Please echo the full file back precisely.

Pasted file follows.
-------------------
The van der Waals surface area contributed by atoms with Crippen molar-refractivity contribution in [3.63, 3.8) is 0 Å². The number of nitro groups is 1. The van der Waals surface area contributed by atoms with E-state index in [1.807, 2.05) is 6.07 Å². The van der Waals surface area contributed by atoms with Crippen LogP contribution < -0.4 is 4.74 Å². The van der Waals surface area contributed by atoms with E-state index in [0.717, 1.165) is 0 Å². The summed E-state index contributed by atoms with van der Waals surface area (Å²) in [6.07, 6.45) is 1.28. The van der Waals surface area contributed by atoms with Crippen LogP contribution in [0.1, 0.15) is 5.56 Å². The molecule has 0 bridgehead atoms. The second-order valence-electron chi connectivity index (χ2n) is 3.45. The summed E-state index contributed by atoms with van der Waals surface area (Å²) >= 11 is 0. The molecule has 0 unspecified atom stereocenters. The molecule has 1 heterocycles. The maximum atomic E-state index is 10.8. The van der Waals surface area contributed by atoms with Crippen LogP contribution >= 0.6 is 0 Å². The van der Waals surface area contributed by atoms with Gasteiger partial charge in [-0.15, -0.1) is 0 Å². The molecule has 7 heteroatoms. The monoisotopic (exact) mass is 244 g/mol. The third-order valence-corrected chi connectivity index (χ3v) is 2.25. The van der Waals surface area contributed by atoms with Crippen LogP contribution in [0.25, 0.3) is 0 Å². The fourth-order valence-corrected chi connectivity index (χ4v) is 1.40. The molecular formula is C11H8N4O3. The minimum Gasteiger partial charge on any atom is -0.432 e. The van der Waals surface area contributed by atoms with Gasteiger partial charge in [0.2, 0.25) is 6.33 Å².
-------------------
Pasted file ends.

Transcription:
The van der Waals surface area contributed by atoms with Crippen molar-refractivity contribution in [3.63, 3.8) is 0 Å². The number of nitro groups is 1. The van der Waals surface area contributed by atoms with E-state index in [1.807, 2.05) is 6.07 Å². The van der Waals surface area contributed by atoms with Crippen LogP contribution < -0.4 is 4.74 Å². The van der Waals surface area contributed by atoms with E-state index in [0.717, 1.165) is 0 Å². The summed E-state index contributed by atoms with van der Waals surface area (Å²) in [6.07, 6.45) is 1.28. The van der Waals surface area contributed by atoms with Crippen LogP contribution in [0.1, 0.15) is 5.56 Å². The molecule has 0 bridgehead atoms. The second-order valence-electron chi connectivity index (χ2n) is 3.45. The summed E-state index contributed by atoms with van der Waals surface area (Å²) >= 11 is 0. The molecule has 0 unspecified atom stereocenters. The molecule has 1 heterocycles. The maximum atomic E-state index is 10.8. The van der Waals surface area contributed by atoms with Crippen LogP contribution >= 0.6 is 0 Å². The van der Waals surface area contributed by atoms with Gasteiger partial charge in [-0.15, -0.1) is 0 Å². The molecule has 7 heteroatoms. The monoisotopic (exact) mass is 244 g/mol. The third-order valence-corrected chi connectivity index (χ3v) is 2.25. The van der Waals surface area contributed by atoms with Crippen LogP contribution in [0.25, 0.3) is 0 Å². The fourth-order valence-corrected chi connectivity index (χ4v) is 1.40. The molecular formula is C11H8N4O3. The minimum Gasteiger partial charge on any atom is -0.432 e. The van der Waals surface area contributed by atoms with Gasteiger partial charge in [0.2, 0.25) is 6.33 Å².